Present in every stream and lake is something invisible, necessary and good. That something is nutrients – chemical compounds that are essential for sustaining aquatic life. However, too much of a good thing can be bad. When nutrient removal isn't considered, treated wastewater discharge into streams and lakes can cause elevated nutrient levels in these surface waters. When nutrient levels remain elevated for an extended period, resulting changes in stream ecology can lead to negative environmental, social and economic impacts.
According to the Merriam-Webster dictionary, a nutrient is “a substance or ingredient that promotes growth, provides energy and maintains life.” In a surface water ecosystem, the primary nutrients are nitrogen and phosphorus. Nitrogen and phosphorus occur in streams and lakes naturally. Nitrogen gas is abundant, making up about 78% of the earth’s atmosphere.
However, most aquatic life cannot use nitrogen gas directly. Instead, they must rely on nitrogen “fixing” organisms to convert nitrogen gas to usable forms of nitrogen. Phosphorus occurs naturally as minerals in rock and sediment and is transported to the water through erosion. Nature does a pretty good job of providing adequate, but not abundant, nutrients for water ecosystems.
Aquatic life such as bacteria, algae and plants use nutrients to grow, providing the base of the food chain for invertebrate and higher life forms. Algae can use sunlight and nutrients to rapidly reproduce.
Excess nutrients in a water ecosystem can cause eutrophication, which is when excessive aquatic plant growth results in the depletion of dissolved oxygen in the water. Low dissolved oxygen can reduce the number and types of beneficial aquatic lifeforms and promote growth of undesirable species. Fish kills, harmful algal blooms and dead zones can all result from low levels to dissolved oxygen because of excess nutrients. The impact of eutrophication is wide-ranging from local to global. Perhaps the local river that once was fun to fish no longer supports game fish. Perhaps recreation in local streams declines because thick algae mats make the water undesirable. At a global level, a hypoxic (low dissolved oxygen) zone or “dead zone” in the Gulf of Mexico covers around 7,000 square miles. The National Oceanic and Atmospheric Administration estimates the economic loss to U.S. seafood and tourism industries caused by the dead zone to be $82 million a year.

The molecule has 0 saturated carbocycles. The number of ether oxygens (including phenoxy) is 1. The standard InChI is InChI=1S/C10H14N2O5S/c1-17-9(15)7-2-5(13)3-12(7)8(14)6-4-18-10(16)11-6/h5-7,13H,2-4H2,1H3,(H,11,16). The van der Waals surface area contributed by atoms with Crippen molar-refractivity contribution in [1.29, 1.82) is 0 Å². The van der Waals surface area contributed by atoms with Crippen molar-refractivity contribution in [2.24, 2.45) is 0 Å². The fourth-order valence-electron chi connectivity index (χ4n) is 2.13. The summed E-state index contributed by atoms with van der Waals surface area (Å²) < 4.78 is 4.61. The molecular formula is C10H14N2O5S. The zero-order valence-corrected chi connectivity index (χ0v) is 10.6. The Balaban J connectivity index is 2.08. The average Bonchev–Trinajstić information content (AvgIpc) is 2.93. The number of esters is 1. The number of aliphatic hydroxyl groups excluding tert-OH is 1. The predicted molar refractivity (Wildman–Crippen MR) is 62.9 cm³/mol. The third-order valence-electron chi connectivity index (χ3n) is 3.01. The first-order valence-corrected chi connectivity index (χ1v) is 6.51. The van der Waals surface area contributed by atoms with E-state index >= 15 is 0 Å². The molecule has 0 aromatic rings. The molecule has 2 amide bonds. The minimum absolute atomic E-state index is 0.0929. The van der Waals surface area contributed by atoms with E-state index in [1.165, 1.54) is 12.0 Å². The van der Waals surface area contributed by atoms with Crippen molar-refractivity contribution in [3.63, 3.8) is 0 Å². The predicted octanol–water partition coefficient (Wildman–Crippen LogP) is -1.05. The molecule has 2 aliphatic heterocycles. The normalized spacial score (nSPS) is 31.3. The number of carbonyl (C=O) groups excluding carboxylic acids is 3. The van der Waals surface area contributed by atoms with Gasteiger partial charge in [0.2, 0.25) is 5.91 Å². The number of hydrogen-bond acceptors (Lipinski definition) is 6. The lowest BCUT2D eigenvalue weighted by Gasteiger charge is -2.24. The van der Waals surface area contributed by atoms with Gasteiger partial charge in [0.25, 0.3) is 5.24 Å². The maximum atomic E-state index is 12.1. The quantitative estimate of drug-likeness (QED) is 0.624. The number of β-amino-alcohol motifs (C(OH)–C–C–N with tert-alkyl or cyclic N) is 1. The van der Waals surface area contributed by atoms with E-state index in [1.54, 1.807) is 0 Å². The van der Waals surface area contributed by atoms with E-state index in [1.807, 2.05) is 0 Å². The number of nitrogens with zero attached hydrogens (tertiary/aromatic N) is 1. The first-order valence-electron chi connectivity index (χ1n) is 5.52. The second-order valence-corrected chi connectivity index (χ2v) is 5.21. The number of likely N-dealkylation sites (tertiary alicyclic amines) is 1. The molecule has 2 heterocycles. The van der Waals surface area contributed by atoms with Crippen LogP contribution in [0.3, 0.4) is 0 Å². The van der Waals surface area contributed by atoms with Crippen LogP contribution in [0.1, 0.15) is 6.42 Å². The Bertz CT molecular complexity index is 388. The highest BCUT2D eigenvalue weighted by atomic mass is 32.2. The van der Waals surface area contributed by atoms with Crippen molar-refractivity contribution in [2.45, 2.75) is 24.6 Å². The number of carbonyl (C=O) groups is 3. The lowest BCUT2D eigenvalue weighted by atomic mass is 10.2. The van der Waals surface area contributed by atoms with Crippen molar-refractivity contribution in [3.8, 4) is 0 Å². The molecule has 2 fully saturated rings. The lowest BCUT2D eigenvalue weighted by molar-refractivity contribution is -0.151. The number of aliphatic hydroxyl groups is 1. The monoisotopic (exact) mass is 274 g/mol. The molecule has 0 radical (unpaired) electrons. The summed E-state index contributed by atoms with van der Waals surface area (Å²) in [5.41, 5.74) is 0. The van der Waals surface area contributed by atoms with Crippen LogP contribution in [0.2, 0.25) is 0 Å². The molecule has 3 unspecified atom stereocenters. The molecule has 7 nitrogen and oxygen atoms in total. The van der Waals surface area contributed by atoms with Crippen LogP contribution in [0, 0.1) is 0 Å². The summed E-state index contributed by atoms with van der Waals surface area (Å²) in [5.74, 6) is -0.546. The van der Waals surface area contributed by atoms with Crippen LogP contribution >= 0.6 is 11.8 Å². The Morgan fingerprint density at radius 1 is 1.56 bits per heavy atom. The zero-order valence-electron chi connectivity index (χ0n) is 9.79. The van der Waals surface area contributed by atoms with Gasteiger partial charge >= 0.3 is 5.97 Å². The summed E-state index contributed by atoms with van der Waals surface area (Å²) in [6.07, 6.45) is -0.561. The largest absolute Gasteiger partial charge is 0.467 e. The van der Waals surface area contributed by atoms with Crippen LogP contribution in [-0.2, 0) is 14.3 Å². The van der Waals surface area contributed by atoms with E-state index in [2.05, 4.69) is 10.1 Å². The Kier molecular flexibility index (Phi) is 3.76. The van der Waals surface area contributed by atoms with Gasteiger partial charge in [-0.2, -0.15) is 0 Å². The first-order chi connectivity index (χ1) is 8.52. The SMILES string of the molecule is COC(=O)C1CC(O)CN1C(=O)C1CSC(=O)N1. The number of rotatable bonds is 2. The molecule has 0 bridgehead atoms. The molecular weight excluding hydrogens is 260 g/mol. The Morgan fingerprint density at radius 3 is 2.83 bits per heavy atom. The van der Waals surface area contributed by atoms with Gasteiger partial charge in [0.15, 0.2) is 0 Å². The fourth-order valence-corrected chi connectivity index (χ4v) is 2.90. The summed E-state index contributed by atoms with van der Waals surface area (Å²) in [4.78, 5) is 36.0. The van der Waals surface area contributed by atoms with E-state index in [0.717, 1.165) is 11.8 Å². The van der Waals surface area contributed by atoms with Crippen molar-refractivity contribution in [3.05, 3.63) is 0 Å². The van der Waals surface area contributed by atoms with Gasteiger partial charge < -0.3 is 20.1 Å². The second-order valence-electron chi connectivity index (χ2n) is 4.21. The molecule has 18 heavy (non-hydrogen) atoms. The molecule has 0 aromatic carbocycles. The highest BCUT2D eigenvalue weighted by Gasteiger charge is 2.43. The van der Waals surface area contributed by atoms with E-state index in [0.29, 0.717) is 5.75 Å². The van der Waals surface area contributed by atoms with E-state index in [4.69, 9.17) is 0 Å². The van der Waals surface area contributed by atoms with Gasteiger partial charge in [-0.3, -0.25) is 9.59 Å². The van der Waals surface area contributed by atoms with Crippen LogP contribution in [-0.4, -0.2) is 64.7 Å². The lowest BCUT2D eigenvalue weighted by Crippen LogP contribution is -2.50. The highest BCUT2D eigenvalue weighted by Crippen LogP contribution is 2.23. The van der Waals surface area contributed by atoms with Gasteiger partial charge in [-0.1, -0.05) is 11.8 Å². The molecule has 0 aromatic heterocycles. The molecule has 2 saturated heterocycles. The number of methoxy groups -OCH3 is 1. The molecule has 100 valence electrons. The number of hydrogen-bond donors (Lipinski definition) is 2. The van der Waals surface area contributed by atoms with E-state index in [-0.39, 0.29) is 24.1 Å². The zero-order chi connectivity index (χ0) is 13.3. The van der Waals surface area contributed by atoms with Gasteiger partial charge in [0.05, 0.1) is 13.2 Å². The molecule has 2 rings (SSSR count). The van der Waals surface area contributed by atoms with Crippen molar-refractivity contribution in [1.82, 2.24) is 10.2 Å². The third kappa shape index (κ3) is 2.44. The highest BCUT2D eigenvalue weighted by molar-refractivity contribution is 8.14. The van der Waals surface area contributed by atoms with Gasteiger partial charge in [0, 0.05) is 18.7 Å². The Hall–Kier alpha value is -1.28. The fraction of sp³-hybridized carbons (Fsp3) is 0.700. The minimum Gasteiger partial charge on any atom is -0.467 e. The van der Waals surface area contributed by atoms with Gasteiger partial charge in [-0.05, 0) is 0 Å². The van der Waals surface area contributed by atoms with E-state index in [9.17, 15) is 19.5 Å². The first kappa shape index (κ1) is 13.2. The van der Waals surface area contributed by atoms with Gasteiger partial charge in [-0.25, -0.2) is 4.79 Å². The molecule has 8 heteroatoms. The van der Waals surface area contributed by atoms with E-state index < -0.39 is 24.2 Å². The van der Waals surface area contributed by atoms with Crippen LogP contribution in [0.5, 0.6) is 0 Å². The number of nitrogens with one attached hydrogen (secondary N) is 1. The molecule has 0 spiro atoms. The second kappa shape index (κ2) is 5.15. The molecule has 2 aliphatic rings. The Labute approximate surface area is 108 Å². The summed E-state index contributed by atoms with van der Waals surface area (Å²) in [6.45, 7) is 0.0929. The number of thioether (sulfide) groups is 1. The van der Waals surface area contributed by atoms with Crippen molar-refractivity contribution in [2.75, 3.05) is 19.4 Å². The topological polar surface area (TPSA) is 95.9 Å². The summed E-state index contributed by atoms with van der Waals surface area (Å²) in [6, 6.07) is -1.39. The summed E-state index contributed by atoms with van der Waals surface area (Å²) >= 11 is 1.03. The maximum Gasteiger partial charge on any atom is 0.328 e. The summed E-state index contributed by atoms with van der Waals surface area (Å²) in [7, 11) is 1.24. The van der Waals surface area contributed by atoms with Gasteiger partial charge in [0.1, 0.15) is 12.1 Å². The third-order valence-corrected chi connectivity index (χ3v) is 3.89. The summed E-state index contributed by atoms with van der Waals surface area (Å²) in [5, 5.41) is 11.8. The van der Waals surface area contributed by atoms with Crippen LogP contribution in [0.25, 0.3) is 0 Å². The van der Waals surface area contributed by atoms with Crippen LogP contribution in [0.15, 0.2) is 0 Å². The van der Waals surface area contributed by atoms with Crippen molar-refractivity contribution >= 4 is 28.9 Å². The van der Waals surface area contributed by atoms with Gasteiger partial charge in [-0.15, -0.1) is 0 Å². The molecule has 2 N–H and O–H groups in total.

Excess nutrients can enter water systems through point sources, such as agricultural runoff from fertilizer application and livestock manure and from point sources such as wastewater treatment and industrial discharges.
Nitrogen and phosphorus in wastewater originate from human waste, and to a smaller extent food waste and some soaps and detergents. While modern wastewater treatment plants can remove nitrogen and phosphorus from the waste stream, most older treatment plants do not. State and federal requirements have historically not required nutrient removal from wastewater and so earlier designs did not contemplate nutrient removal in the process. Providing the upgrades necessary to remove nutrients can be expensive. However, excess nutrients also carry a high environmental, social and economic cost.
Many states are moving to regulate nutrients in wastewater discharges. Thankfully, wastewater treatment technologies are available to reduce nutrients in the wastewater discharges. Both topics will be discussed in more detail in future posts.
Lucas Elsbernd, who works in our Manchester, Iowa, office, is a Senior Project
Engineer with more than 16 years of experience specializing in water and
wastewater. He’s managed a variety of projects, including site grading, storm
sewer improvements, sanitary sewer lift stations, wastewater collection and
treatment facilities, and water systems and treatment plants. He can be